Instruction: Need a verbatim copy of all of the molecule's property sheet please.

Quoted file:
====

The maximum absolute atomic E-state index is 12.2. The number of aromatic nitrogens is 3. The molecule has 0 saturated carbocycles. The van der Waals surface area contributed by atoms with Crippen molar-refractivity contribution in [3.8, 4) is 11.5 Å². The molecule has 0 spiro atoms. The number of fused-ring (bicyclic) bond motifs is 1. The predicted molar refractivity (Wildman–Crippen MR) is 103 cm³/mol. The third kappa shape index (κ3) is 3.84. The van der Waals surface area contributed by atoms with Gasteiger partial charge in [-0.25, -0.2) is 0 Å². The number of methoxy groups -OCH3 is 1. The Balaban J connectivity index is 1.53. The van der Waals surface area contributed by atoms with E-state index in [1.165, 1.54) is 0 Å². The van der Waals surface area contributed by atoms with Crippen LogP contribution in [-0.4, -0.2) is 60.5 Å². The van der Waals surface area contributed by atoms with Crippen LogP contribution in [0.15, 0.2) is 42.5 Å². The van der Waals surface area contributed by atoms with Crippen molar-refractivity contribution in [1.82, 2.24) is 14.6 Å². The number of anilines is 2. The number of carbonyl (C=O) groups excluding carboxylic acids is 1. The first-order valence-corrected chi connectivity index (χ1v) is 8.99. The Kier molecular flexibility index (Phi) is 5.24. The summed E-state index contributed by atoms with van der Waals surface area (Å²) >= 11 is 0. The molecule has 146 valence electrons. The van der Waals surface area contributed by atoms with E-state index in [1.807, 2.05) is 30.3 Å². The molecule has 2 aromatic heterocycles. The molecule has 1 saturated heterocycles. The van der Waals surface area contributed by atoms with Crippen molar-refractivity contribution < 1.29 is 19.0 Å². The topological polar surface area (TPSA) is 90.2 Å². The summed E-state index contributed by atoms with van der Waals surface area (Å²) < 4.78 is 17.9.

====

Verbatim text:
The maximum absolute atomic E-state index is 12.2. The number of aromatic nitrogens is 3. The molecule has 0 saturated carbocycles. The van der Waals surface area contributed by atoms with Crippen molar-refractivity contribution in [3.8, 4) is 11.5 Å². The molecule has 0 spiro atoms. The number of fused-ring (bicyclic) bond motifs is 1. The predicted molar refractivity (Wildman–Crippen MR) is 103 cm³/mol. The third kappa shape index (κ3) is 3.84. The van der Waals surface area contributed by atoms with Gasteiger partial charge in [-0.25, -0.2) is 0 Å². The number of methoxy groups -OCH3 is 1. The Balaban J connectivity index is 1.53. The van der Waals surface area contributed by atoms with E-state index in [1.165, 1.54) is 0 Å². The van der Waals surface area contributed by atoms with Crippen LogP contribution in [-0.4, -0.2) is 60.5 Å². The van der Waals surface area contributed by atoms with Crippen LogP contribution in [0.15, 0.2) is 42.5 Å². The van der Waals surface area contributed by atoms with Crippen molar-refractivity contribution in [1.82, 2.24) is 14.6 Å². The number of anilines is 2. The number of carbonyl (C=O) groups excluding carboxylic acids is 1. The first-order valence-corrected chi connectivity index (χ1v) is 8.99. The Kier molecular flexibility index (Phi) is 5.24. The summed E-state index contributed by atoms with van der Waals surface area (Å²) >= 11 is 0. The molecule has 146 valence electrons. The van der Waals surface area contributed by atoms with E-state index in [1.807, 2.05) is 30.3 Å². The molecule has 2 aromatic heterocycles. The molecule has 1 saturated heterocycles. The van der Waals surface area contributed by atoms with Crippen molar-refractivity contribution < 1.29 is 19.0 Å². The topological polar surface area (TPSA) is 90.2 Å². The summed E-state index contributed by atoms with van der Waals surface area (Å²) < 4.78 is 17.9.